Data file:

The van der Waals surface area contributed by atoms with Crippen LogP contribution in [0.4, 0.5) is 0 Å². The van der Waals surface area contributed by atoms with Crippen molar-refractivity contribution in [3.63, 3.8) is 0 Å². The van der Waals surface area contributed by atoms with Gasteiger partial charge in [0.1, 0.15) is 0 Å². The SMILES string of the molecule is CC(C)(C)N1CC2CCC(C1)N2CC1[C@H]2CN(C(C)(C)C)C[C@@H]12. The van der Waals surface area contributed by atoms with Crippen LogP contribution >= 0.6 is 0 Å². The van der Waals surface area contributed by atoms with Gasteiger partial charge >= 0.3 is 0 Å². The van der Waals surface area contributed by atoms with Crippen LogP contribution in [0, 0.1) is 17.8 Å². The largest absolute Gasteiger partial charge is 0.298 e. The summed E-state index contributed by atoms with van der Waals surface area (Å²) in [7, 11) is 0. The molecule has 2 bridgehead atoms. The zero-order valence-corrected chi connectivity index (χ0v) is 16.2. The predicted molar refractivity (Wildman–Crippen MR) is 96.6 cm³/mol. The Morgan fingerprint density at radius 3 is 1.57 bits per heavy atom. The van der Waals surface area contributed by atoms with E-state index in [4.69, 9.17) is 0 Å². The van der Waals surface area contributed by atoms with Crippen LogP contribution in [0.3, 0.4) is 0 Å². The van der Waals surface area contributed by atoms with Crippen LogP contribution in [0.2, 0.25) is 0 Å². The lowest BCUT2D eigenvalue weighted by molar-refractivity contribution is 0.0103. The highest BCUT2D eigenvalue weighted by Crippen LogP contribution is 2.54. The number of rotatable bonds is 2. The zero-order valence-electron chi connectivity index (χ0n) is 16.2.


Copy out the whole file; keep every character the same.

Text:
The van der Waals surface area contributed by atoms with Crippen LogP contribution in [0.4, 0.5) is 0 Å². The van der Waals surface area contributed by atoms with Crippen molar-refractivity contribution in [3.63, 3.8) is 0 Å². The van der Waals surface area contributed by atoms with Gasteiger partial charge in [0.1, 0.15) is 0 Å². The SMILES string of the molecule is CC(C)(C)N1CC2CCC(C1)N2CC1[C@H]2CN(C(C)(C)C)C[C@@H]12. The van der Waals surface area contributed by atoms with Crippen LogP contribution >= 0.6 is 0 Å². The van der Waals surface area contributed by atoms with Gasteiger partial charge >= 0.3 is 0 Å². The van der Waals surface area contributed by atoms with Crippen LogP contribution in [0, 0.1) is 17.8 Å². The largest absolute Gasteiger partial charge is 0.298 e. The summed E-state index contributed by atoms with van der Waals surface area (Å²) in [7, 11) is 0. The molecule has 2 bridgehead atoms. The zero-order valence-corrected chi connectivity index (χ0v) is 16.2. The predicted molar refractivity (Wildman–Crippen MR) is 96.6 cm³/mol. The Morgan fingerprint density at radius 3 is 1.57 bits per heavy atom. The van der Waals surface area contributed by atoms with E-state index in [4.69, 9.17) is 0 Å². The van der Waals surface area contributed by atoms with Crippen LogP contribution in [0.3, 0.4) is 0 Å². The van der Waals surface area contributed by atoms with Crippen LogP contribution in [0.2, 0.25) is 0 Å². The lowest BCUT2D eigenvalue weighted by molar-refractivity contribution is 0.0103. The highest BCUT2D eigenvalue weighted by Crippen LogP contribution is 2.54. The number of rotatable bonds is 2. The zero-order valence-electron chi connectivity index (χ0n) is 16.2.